It isn't that hard, just don't rush into it. And, it will take time, and research. If it were me, I'd want to start with bare shells rather than refinish a new kit, but it's your kit (the reason I refinished my kit was because the wrap was plain, ugly, and scuffed up).
With an export kit, you may run the risk of having flaws in the wood. On the 16" bass drum/tom of the forum, there is a major flaw near the seam, but it is hidden because it faces the floar (you might not be so lucky). If you plan on doing a stain, this is important.
Also, it is important to use a blow dryer or heat gun to heat the glue before removing the wrap or you might take part of the drum with it. (also, hidden on the 16" for me ). -you'll also probably need new vents because you'll probably damge the old ones removing the wrap.
There are good resources at ghostnote.net -look at the forum

-again, I would highly reccomend starting from scratch (keller shells) (this would also be a better quality kit- www.amdrumparts.com offers free edges, drilling, etc.)
-the stripe wouldn't be hard to do- you could just do it with masking tape and brush on acrylic paint or something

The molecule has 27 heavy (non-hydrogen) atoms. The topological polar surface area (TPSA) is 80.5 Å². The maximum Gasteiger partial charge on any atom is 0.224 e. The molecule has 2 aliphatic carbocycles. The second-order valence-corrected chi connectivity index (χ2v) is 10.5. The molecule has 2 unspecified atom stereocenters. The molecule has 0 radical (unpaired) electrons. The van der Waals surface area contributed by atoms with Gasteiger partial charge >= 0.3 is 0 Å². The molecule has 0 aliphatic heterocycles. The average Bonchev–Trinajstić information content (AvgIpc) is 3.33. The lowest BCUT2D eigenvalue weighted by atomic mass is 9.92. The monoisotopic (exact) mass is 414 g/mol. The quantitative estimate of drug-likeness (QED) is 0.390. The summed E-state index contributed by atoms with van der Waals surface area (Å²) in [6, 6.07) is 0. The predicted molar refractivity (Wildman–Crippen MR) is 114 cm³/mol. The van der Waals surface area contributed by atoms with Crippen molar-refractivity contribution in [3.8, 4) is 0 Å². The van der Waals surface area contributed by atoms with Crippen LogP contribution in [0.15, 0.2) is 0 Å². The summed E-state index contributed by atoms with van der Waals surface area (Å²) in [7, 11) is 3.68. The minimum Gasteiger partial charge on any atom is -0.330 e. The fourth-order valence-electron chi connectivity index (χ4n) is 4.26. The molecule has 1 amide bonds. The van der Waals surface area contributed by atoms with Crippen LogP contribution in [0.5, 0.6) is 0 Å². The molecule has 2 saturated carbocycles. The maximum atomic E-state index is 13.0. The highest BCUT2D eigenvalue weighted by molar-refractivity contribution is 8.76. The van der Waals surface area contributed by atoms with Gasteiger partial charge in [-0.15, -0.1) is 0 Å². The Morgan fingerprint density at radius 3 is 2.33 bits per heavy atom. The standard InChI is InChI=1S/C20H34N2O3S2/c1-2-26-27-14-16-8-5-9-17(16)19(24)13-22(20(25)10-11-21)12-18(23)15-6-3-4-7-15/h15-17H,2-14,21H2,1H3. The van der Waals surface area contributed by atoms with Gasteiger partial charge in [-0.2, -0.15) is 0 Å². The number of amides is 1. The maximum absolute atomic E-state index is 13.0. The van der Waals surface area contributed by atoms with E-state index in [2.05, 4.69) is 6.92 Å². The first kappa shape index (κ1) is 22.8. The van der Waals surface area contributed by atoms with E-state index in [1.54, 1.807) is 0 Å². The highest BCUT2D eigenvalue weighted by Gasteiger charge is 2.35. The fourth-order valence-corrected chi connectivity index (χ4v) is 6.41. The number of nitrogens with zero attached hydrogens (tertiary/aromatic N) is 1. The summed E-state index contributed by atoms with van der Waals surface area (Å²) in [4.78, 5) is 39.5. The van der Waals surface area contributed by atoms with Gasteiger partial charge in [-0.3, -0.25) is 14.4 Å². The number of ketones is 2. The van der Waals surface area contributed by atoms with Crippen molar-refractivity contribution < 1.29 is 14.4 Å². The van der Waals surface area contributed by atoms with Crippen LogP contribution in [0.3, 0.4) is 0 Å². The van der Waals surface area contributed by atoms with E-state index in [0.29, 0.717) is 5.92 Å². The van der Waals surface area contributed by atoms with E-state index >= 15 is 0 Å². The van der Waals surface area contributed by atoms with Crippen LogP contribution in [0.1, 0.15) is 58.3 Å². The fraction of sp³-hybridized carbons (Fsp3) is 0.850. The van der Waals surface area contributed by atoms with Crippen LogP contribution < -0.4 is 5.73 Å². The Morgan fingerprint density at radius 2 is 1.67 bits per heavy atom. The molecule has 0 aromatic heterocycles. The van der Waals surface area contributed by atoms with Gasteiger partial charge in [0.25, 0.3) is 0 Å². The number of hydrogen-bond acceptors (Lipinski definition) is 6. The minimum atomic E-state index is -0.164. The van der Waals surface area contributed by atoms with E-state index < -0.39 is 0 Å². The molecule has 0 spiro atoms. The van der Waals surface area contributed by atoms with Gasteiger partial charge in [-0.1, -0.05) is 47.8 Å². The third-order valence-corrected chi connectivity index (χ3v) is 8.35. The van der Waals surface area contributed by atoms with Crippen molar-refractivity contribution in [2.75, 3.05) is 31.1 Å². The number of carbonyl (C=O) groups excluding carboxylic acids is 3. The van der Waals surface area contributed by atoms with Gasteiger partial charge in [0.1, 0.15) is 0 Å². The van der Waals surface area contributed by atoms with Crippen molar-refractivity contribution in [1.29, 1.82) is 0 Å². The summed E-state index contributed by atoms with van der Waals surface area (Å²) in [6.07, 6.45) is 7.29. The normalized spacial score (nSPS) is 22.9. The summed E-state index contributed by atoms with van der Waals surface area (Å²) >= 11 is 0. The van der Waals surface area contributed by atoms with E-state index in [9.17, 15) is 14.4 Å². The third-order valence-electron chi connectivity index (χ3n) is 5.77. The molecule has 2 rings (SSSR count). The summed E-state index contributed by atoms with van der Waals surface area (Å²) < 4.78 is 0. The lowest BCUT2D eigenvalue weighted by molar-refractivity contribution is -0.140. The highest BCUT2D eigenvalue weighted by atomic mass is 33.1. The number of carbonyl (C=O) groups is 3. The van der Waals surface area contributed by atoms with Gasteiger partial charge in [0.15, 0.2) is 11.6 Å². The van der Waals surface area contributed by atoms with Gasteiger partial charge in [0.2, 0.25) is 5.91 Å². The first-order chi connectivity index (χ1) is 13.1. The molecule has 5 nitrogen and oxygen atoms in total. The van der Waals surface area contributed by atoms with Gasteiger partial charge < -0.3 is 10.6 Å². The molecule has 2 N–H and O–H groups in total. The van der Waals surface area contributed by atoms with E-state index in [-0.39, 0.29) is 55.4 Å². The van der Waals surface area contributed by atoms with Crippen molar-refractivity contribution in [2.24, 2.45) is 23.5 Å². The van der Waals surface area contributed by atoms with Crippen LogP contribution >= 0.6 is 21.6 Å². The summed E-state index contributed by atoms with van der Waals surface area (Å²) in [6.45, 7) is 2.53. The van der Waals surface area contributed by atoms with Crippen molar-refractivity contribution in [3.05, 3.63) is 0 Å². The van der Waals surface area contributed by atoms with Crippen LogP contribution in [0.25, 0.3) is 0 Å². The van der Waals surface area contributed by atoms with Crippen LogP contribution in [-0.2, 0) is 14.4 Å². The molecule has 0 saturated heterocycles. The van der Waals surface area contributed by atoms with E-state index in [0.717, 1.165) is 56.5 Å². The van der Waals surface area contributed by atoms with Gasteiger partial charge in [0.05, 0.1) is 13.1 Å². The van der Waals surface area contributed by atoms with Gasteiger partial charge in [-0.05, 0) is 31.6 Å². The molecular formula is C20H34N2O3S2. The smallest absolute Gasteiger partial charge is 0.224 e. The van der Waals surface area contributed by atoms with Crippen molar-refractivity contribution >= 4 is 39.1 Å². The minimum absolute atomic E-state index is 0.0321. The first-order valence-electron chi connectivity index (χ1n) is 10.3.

- If you do something like this, -practice first-
 

SLEEPY BRiGHT EYEZ

Platinum Member
If this is going to be your first time doing any paint or stain work, I would not do it on your new kit. That is the best advice I can give you. Practice on some scrap wood first. Once you've done it a few times, it really becomes a breeze. There are many types of finishes you can use, and what you use will depend on your personal preference and what is available in your area.

I do have a tip for protecting the inside of the shells. First, tape over any holes- on the inside of the shell. This will prevent anything you do to the outside, coming through the holes and running all over the inside. Second, get yourself some brown masking paper (can be bought from local paint shop) and some painter's tape. Cut a length of the paper equal to the circumference of the inside of the drum shell plus a couple inches for over lap. Run the tape along one of the edges of the paper (the edge that will either touch the top or bottom of the shell). You're only going to put half of the width of tape on the paper, the other half will go on the bearing edge to protect it. This is one of the trickier parts- getting that bearing edge tape line to be straight. Once you have that snug, tape up the paper along the other bearing edge. Now the inside of your shell is completely masked off, and you can still hold the shell from the inside, or run a 2x4 through it to let it hang off of saw horses. If you're doing spray work, I would highly recommend masking the inside of the shell this way. If you're doing stain work, you can get away with just taping the inside of the holes- assuming you know how to be careful and tidy with the stain and varnish. When in doubt, mask it all off in the inside and you'll be safe.